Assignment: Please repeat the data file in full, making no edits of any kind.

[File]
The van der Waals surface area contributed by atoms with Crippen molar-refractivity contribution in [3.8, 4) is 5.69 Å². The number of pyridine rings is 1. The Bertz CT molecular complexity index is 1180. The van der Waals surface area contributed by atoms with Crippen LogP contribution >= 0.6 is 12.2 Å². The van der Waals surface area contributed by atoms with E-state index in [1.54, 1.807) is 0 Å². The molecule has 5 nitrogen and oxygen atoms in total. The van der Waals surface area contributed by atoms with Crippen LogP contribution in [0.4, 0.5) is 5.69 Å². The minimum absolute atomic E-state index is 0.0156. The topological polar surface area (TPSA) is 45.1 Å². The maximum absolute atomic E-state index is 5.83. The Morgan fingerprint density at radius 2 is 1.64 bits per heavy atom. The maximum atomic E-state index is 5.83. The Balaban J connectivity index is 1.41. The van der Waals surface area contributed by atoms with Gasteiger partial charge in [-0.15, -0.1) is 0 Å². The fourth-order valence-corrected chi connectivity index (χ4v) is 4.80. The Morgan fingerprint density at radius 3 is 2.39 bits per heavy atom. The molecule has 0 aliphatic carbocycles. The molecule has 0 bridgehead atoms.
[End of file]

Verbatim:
The van der Waals surface area contributed by atoms with Crippen molar-refractivity contribution in [3.8, 4) is 5.69 Å². The number of pyridine rings is 1. The Bertz CT molecular complexity index is 1180. The van der Waals surface area contributed by atoms with Crippen LogP contribution >= 0.6 is 12.2 Å². The van der Waals surface area contributed by atoms with E-state index in [1.54, 1.807) is 0 Å². The molecule has 5 nitrogen and oxygen atoms in total. The van der Waals surface area contributed by atoms with Crippen LogP contribution in [0.4, 0.5) is 5.69 Å². The minimum absolute atomic E-state index is 0.0156. The topological polar surface area (TPSA) is 45.1 Å². The maximum absolute atomic E-state index is 5.83. The Morgan fingerprint density at radius 2 is 1.64 bits per heavy atom. The maximum atomic E-state index is 5.83. The Balaban J connectivity index is 1.41. The van der Waals surface area contributed by atoms with Gasteiger partial charge in [-0.15, -0.1) is 0 Å². The fourth-order valence-corrected chi connectivity index (χ4v) is 4.80. The Morgan fingerprint density at radius 3 is 2.39 bits per heavy atom. The molecule has 0 aliphatic carbocycles. The molecule has 0 bridgehead atoms.